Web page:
Learn More: Fetal Tissue Research

Research using fetal tissue first began in the 1930’s and has remained a resource for scientists in many different fields of study. Cell lines, developed using fetal tissue, can be used and grown indefinitely, and be utilized by researchers across the country. Fetal tissue has been used in the development of treatments for HIV/AIDS, dengue fever, and hepatitis B and C, and vaccines to prevent polio, hepatitis A, measles, mumps, rubella, chickenpox, and rabies.

Fetal tissue received international recognition in 1954, when the Nobel Prize for medicine was awarded for the research and development of the polio vaccine, which was developed using fetal tissue.

In 1988, the Regan administration halted federal funding for transplantation research using fetal tissue. All other fetal tissue research remained unaffected. In 1993, the National Institutes of Health Revitalization Act was passed by Congress and formalized Former President Clinton’s lifting of the moratorium effecting transplantation research.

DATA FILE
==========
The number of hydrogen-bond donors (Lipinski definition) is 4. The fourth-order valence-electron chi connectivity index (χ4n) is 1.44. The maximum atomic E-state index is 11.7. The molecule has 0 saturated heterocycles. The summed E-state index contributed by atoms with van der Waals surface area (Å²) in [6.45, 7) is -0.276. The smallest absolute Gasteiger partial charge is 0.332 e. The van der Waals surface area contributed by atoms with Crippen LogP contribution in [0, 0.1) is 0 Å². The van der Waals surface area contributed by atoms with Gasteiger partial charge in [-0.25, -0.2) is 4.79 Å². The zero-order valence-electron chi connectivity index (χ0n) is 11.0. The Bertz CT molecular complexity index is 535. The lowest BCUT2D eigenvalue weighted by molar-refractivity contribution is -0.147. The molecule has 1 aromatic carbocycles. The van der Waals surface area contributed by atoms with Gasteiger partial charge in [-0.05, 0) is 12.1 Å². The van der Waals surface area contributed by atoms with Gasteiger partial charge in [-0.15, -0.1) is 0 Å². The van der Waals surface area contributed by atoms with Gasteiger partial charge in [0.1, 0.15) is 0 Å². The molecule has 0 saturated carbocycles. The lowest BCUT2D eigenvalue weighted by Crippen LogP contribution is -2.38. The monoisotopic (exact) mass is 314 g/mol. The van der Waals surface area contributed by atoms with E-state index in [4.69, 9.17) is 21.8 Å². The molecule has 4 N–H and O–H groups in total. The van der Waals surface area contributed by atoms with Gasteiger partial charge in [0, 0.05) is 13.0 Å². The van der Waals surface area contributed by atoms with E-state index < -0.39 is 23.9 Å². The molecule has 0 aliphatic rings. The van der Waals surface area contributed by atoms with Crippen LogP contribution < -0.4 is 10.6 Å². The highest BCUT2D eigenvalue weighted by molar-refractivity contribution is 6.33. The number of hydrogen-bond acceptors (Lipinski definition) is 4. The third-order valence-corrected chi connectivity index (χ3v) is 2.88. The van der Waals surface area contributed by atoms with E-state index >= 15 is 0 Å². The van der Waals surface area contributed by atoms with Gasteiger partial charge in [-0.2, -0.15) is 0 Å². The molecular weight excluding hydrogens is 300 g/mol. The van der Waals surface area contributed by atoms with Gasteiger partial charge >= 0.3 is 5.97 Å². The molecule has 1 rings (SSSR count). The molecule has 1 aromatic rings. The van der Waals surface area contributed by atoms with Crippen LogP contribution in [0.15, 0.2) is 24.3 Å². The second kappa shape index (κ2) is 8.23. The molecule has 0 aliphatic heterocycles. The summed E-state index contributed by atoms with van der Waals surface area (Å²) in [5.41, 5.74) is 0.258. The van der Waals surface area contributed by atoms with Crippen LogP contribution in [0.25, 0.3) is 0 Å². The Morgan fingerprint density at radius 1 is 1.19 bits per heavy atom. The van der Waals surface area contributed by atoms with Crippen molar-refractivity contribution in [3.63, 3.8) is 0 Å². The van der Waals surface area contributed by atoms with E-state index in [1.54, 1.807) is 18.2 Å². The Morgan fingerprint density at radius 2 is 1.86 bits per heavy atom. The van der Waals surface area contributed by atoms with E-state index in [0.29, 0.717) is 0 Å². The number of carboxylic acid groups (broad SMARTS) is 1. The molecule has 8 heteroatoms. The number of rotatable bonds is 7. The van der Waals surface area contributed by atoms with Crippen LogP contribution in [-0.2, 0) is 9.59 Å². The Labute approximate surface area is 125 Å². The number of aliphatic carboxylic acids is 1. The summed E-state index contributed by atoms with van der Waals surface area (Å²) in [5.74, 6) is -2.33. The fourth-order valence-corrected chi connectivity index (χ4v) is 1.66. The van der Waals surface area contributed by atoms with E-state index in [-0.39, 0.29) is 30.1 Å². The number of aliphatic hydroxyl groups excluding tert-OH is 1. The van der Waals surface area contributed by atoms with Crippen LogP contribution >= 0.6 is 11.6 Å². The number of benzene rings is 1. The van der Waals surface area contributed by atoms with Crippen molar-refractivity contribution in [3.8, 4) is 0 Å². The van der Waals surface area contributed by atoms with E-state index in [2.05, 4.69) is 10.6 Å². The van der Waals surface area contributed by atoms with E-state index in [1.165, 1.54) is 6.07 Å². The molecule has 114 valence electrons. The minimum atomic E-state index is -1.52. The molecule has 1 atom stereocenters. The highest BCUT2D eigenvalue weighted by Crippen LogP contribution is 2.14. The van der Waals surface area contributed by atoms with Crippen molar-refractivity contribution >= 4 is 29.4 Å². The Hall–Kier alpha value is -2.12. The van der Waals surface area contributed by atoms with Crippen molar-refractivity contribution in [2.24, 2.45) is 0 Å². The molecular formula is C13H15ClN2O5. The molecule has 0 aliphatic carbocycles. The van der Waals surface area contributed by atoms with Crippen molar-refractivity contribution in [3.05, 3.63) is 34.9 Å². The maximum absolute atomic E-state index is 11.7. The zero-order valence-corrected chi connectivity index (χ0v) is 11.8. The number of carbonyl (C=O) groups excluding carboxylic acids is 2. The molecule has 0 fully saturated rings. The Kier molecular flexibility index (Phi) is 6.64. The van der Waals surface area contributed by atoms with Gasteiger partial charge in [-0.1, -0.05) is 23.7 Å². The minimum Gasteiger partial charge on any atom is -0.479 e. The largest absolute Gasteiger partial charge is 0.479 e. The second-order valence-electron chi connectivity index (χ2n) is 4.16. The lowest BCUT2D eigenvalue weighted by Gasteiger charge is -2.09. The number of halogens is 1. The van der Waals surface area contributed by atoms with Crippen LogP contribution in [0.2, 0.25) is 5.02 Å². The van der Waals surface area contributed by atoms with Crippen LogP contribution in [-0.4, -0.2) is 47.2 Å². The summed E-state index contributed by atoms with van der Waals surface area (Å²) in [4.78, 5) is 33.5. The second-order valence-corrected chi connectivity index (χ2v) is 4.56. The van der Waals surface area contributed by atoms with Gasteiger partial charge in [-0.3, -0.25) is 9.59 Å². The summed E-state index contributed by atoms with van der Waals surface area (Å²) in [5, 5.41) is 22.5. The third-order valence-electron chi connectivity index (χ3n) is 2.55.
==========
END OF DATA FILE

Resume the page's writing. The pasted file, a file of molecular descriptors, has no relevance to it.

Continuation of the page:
Today, fetal tissue is used in research for Parkinson’s disease, and other neurodegenerative diseases, Down’s syndrome, and the search for an Ebola vaccine.

Several states are considering legislation to ban fetal tissue research, and some states have existing legislation that limits the donation of fetal tissue or its use in research, including Ohio, North Dakota and South Dakota. Some policymakers are trying to ban fetal tissue research at the federal level; on July 22, 2015, Congressman Jim Sensenbrenner (R-WI-05) introduced legislation to limit the use of fetal tissue in research.

Research!America supports fetal tissue research as an important avenue for the development of new measures to prevent, treat and cure deadly and disabling diseases. Read Research!America's fact sheet on fetal tissue research.

For a more detailed account of the history of fetal tissue research, please click here. Read a joint statement on fetal tissue research. For more information on federal legislation concerning fetal tissue research, explore congress.gov.


Policy Contacts

If concerted, long-term investments in research are not made, America will lose an entire generation of young scientists.
Brenda Canine, PhD; McLaughlin Research Institute, Montana